SI2-SSI: A Sustainable Infrastructure for Performance, Security, and Correctness Tools

2018-04-24T04:13:20Z (GMT) by John Mellor-Crummey Barton Miller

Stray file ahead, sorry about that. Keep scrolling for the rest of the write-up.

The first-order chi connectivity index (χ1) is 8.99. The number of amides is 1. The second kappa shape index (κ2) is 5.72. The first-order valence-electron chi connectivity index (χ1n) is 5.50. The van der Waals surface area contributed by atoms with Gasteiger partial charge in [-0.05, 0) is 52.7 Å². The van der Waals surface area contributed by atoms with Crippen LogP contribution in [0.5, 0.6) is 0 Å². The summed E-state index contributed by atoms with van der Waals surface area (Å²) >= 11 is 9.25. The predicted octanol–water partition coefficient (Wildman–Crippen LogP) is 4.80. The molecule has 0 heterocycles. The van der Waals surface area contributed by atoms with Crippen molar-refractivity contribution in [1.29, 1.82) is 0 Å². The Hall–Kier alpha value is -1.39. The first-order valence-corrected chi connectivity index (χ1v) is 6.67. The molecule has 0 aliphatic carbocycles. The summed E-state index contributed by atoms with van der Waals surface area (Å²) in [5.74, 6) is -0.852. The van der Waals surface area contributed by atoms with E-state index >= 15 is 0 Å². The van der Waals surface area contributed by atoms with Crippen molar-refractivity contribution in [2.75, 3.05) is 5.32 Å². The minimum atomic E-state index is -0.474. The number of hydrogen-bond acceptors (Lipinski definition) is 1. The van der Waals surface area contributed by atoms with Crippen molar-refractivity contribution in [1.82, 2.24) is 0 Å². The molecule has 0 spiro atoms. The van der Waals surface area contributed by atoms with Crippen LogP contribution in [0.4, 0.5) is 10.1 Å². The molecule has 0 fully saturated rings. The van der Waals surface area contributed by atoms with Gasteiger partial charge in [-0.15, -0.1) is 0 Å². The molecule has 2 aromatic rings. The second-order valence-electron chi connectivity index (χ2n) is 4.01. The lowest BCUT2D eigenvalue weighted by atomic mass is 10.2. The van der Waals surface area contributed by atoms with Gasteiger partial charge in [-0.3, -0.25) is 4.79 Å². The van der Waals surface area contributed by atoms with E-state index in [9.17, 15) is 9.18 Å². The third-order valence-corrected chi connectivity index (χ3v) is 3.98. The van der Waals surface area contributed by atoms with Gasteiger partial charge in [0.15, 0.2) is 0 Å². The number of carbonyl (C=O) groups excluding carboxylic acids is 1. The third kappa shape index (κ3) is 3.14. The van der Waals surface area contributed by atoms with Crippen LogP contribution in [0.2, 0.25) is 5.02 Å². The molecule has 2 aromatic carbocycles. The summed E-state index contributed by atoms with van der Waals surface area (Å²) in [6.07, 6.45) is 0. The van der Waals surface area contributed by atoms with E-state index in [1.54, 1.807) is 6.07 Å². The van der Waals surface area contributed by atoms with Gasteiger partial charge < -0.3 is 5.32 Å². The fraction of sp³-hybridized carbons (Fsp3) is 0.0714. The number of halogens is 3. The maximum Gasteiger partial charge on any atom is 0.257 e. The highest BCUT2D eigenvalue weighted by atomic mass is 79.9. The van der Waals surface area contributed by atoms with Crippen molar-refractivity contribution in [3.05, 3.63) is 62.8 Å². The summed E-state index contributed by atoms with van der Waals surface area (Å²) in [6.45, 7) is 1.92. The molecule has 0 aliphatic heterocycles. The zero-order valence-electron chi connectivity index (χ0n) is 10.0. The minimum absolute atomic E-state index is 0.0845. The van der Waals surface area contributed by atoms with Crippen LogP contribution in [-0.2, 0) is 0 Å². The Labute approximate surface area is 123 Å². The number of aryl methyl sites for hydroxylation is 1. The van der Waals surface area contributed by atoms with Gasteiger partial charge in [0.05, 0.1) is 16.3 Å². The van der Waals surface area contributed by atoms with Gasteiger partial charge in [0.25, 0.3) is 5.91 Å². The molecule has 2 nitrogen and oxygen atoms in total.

Properties of software for computational science, data analysis, and connectivity cannot be understood without accounting for the characteristics and behavior of the actual binary code. A collaboration between Rice University and the University of Wisconsin-Madison is overhauling, integrating, and enhancing static binary analysis and runtime technologies to produce components that provide a foundation for performance, correctness, and security tools that operate on software at the binary level.<div><br></div><div>In 2018, the project team enhanced the Wisconsin’s Dyninst binary analysis tools to better analyze program control flow in the presence of non-returning functions and indirect jumps and accelerated the analysis of large application binaries by adding task-based parallelism to Dyninst. Dyninst was used to add two new capabilities to Rice's HPCToolkit performance tools: a performance tool for measuring and attributing the performance of applications on compute nodes equipped with GPU accelerators and automated analysis of time series data to understand parallel program behavior. In addition, Dyninst was used to instrument memory accesses in ROMP - a new tool for detecting data races developed at Rice. </div>